"Upon pondering her words, I decided to purchase four goats. Whatever money I earn from peddling, I use to buy superior grain for feeding the goats. Thus, they produce healthy, nutritious milk, of inestimable value for invalids or birthing mothers who have no means of acquiring medication. I distribute the milk secretly, leaving full containers on doorsteps of needy households. Thank G-d, my milk has healed many of the sick and needy.

"Last night, my wife appeared to me as I slept," continued Hirshel. "She said: 'If you meet a poor man tomorrow who asks you for something, bring him home with you. Offer him some milk and tell him our secret. Through him, you can attain everlasting salvation."'

Deeply moved by the porter's sincerity, the Baal Shem Tov resolved to stay in Brody for an entire month. As the Baal Shem Tov observed Hershel's dally schedule, he could not help but marvel at the porter's righteous deeds. Pure faith illuminated his every deed. Seeing this, the Baal Shem Tov readily understood Hirshel's great spiritual reward and found him deserving of the dazzling pillar of light that shone above his head.

The Baal Shem Tov instructed the leader of the "Hidden Tzadikim" to let Hirshel in their group, and to teach Hirshel the entire Torah. After five years, Heaven instructed Rabbi Hirshel to relocate to the city of Anipoli. There, too, he continued curing the sick, and his prayers and amulets helped heal literally thousands of people. After some time, Rabbi Hirshel took the wandering staff in hand and began to travel from town to town, helping others with his work. Shortly before his passing, Rabbi Hirshel arrived in the city of Ostropol. On a cold day in the month of Elul, 1761, merely a year after the passing of the Baal Shem Tov, the righteous goat keeper passed away quietly at a ripe old age. Heavy, soaking rains fell on Ostropol that day; icy winds cut through the city. Hearing about the demise of a relatively unknown recluse, very few people ventured outside to accompany Rabbi Hirshel to his final resting place. Barely a minyan gathered to bury Rabbi Hirshel in the drenching deluge.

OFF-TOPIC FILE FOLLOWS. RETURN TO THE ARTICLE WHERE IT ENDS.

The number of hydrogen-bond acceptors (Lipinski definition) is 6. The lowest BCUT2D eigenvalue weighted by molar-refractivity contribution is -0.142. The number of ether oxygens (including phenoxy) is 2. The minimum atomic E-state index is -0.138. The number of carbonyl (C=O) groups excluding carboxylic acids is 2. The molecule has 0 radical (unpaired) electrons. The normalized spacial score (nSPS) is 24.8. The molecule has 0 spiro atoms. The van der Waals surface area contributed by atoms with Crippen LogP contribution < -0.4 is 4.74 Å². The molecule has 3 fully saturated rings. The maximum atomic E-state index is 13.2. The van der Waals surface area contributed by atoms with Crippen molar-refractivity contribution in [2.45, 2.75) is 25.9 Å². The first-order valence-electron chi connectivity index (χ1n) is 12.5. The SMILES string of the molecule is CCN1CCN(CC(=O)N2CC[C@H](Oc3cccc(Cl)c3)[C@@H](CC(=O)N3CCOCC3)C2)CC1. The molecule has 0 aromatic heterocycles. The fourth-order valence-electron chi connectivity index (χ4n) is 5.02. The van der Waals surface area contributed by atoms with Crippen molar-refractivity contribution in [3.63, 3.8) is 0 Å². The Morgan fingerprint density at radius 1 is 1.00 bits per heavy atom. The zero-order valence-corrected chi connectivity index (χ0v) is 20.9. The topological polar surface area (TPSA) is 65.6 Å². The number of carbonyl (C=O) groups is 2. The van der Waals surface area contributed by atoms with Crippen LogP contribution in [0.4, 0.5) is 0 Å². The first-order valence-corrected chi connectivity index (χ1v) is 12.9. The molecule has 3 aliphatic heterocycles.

Rabbi Hirshel's soul ascended heavenward, where a large procession of souls gathered to meet him. They were the souls of all the hidden tzaddikim including the Baal Shem Tov, along with all the sickly and needy souls who had benefited from Rabbi Hirshel's charitable acts. Throngs of angels created by Rabbi Hirshel's deeds kept arriving, clamoring to see the great tzaddik. As Rabbi Hirshel's soul arrived, pandemonium erupted. The prosecuting angels accused the Jewish residents of Ostropol for their grievous sin of practically ignoring the demise of the saintly Rabbi Hirshel. "They disgraced the Tzadik!" roared the accusers angrily. "Hardly ten people turned up to accord Rabbi Hirshel his final honor. In fact, the circle of hidden tzaddikim and their leader also deserve due punishment for allowing such an abomination to occur." The souls of the tzadikim, headed by the Talmudic Sage of Rabbi Chaninah ben Dosa, began exerting their utmost effort to avert the Heavenly decree facing the Jew of Ostropol, but their desperate attempts bore no fruit.

Suddenly, an announcement was heard "Make way, make way for the soul of the righteous women Rachel Leah, the wife of Rabbi Hirshel." Rachel Leah's soul suddenly appeared, accompanied by thousands of shining souls and equally dazzling angels. "Can the Jews of Ostropol really be blamed for their apathy!" she beseeched the Heavenly Court. "Could they have known that this elderly wanderer was in fact, a righteous saint? Furthermore, punishing the Jews of Ostropol means, in essence, punishing my saintly husband. After all, he is the sole cause for your prosecution!"

Hearing her truthful words, the accusing angels slunk way in shame and the evil decree was abolished.

One hundred and fifteen years passed. In 1875, Rabbi Sholom Dov Ber, the fifth Lubavitcher Rebbe, merited to envision the Baal Shem Tov in his Heavenly chamber of light and hear various stories from his saintly soul. Among them was this story of "Hirshel Goat," the simple goat keeper who merited to become one of the foremost tzaddkim of his day.

Moshiach Matters

In the beginning (bereishit) G-d created the heaven and the earth (Gen. 1:1) Our Sages tell us that the entire world was created solely for the sake of the two things that are called "reishit" ("first") - Israel (the Jewish people) and the Torah. Speaking about the Messianic Era, the Prophet Isaiah said, "The nation and the kingdom that does not serve you will be destroyed." When Moshiach comes the nations of the world will lend aid and support to the Jewish people, recognizing that their very existence depends on their service; those who refuse to accept their subservient position will disappear from the face of the earth.

(Likutei Sichot Vol. XXIV)